The reality is that there are many in our midst, both on the right and on the left, who are so certain of the rightness of their cause and of their person that they don't slink away, but assume that it's their right and responsibility to throw that first stone. Much of this is due to a lack of reflectiveness, a lack of self-awareness. And such a perspective easily fires up the ideologue.
What is unfortunate about the McCain-Palin ticket is that both parties hold such a view of themselves -- though I think for different reasons. For Palin, I believe it is a rigid religious identity that fuels her "crusade." She has a "mission from God," and she will complete it. For McCain I do think that the experience of imprisonment and torture has contributed to his own sense of importance. He has been tested like few others, and if you've not been so tested then you have no right to challenge him. Either way, however, to be a moralist means not allowing the other to have dignity or rightness.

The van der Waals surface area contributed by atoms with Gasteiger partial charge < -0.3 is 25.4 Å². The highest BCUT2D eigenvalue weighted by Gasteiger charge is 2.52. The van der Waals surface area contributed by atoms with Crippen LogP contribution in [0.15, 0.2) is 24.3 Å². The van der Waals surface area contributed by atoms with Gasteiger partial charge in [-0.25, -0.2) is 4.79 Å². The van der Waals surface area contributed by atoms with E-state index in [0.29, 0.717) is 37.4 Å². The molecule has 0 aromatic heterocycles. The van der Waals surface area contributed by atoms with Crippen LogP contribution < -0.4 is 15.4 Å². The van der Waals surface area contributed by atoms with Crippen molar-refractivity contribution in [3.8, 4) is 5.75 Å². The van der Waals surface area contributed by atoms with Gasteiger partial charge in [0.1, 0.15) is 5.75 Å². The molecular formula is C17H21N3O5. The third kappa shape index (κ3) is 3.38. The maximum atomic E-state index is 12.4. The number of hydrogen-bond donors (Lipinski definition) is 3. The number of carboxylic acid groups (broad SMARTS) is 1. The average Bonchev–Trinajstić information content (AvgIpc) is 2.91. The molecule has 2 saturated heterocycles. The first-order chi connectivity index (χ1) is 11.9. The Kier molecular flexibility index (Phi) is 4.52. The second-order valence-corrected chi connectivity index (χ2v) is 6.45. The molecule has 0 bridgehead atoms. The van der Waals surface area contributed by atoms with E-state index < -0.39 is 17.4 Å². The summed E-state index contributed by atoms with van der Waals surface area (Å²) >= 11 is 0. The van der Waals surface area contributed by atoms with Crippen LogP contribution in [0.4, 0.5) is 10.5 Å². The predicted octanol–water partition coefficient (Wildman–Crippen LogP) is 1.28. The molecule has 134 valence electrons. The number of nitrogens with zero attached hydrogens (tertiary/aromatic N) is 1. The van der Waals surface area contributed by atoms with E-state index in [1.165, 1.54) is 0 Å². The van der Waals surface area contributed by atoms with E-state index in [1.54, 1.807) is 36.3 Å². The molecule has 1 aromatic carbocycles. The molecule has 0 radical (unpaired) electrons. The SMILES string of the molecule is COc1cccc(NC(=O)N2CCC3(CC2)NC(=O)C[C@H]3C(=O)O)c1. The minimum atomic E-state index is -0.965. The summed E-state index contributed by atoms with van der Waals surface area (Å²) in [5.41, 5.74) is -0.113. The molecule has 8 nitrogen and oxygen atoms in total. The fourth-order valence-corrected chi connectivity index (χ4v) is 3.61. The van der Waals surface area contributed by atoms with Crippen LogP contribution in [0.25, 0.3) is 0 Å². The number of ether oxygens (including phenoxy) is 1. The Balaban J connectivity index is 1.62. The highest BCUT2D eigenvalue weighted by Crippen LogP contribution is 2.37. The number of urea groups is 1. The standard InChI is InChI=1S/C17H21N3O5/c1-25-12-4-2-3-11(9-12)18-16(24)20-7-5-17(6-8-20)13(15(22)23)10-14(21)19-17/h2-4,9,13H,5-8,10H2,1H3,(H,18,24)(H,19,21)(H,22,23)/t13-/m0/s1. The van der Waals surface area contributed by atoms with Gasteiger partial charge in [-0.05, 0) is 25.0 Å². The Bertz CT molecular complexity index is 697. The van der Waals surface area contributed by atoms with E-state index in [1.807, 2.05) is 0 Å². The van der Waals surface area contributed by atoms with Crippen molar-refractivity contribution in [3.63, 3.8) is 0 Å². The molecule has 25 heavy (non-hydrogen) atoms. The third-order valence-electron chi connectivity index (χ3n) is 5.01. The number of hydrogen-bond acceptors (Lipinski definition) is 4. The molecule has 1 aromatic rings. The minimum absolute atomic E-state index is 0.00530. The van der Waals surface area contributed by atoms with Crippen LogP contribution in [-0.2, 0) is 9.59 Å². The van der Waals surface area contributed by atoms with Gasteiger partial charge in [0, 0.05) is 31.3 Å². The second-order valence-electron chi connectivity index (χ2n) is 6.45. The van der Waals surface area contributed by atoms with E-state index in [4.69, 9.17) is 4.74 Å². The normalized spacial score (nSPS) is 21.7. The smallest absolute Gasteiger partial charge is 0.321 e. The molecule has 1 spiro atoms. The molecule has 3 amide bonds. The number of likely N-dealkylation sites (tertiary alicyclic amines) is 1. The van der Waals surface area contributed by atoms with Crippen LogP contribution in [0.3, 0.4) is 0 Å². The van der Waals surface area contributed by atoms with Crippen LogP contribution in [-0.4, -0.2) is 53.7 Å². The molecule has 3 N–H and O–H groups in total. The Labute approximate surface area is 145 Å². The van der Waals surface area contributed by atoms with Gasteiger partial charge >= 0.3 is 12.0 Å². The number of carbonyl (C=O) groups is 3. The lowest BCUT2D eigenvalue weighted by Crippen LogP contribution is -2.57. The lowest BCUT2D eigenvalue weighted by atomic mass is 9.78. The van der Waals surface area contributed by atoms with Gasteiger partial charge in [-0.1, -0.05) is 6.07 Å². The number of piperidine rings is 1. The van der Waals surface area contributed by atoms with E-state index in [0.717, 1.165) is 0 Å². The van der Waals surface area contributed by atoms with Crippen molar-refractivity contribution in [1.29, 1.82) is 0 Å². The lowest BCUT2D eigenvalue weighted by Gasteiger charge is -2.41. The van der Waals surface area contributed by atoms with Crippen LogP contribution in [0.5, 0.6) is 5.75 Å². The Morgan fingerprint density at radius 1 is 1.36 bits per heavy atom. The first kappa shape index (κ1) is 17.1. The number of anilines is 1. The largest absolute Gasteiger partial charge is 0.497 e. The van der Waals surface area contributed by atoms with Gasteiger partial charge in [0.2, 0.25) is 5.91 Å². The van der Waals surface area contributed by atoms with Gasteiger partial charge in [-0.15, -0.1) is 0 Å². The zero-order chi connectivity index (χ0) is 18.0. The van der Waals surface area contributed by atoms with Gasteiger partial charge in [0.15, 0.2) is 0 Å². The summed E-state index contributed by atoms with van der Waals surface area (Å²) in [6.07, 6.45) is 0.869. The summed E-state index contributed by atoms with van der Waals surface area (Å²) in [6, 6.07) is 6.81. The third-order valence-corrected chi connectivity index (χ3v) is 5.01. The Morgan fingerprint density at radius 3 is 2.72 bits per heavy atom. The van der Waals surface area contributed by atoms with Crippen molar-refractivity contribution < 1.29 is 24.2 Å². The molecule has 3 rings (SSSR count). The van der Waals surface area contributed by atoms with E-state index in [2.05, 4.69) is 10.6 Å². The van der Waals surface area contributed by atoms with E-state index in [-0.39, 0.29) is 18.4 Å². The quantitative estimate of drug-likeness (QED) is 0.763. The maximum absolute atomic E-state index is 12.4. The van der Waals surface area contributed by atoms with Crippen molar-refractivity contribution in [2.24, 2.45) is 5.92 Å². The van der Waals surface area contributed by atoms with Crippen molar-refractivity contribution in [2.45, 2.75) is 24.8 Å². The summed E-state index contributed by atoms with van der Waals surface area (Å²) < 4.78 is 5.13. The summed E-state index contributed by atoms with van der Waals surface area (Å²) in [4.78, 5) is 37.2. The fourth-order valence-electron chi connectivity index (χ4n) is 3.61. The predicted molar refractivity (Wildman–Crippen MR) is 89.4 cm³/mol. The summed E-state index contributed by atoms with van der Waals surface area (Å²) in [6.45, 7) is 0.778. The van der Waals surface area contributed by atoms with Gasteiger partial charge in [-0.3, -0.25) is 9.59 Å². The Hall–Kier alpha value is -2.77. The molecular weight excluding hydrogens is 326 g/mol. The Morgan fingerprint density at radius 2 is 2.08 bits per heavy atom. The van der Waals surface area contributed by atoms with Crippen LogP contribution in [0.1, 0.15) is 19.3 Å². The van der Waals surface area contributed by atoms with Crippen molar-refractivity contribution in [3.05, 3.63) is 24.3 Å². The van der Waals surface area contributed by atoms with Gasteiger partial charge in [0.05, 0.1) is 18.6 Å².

It is important that we be righteous -- that is right with God and with one another. It is important that we live ethically/morally in the world. But we must, it would seem, give room for the other to differ with us. To differ from me doesn't make you evil, it just means that you see things differently. It's okay to push the point and hold fast to what you believe, but it's not appropriate to demonize the other. Of course, both religion and politics seem to be the center of such thinking!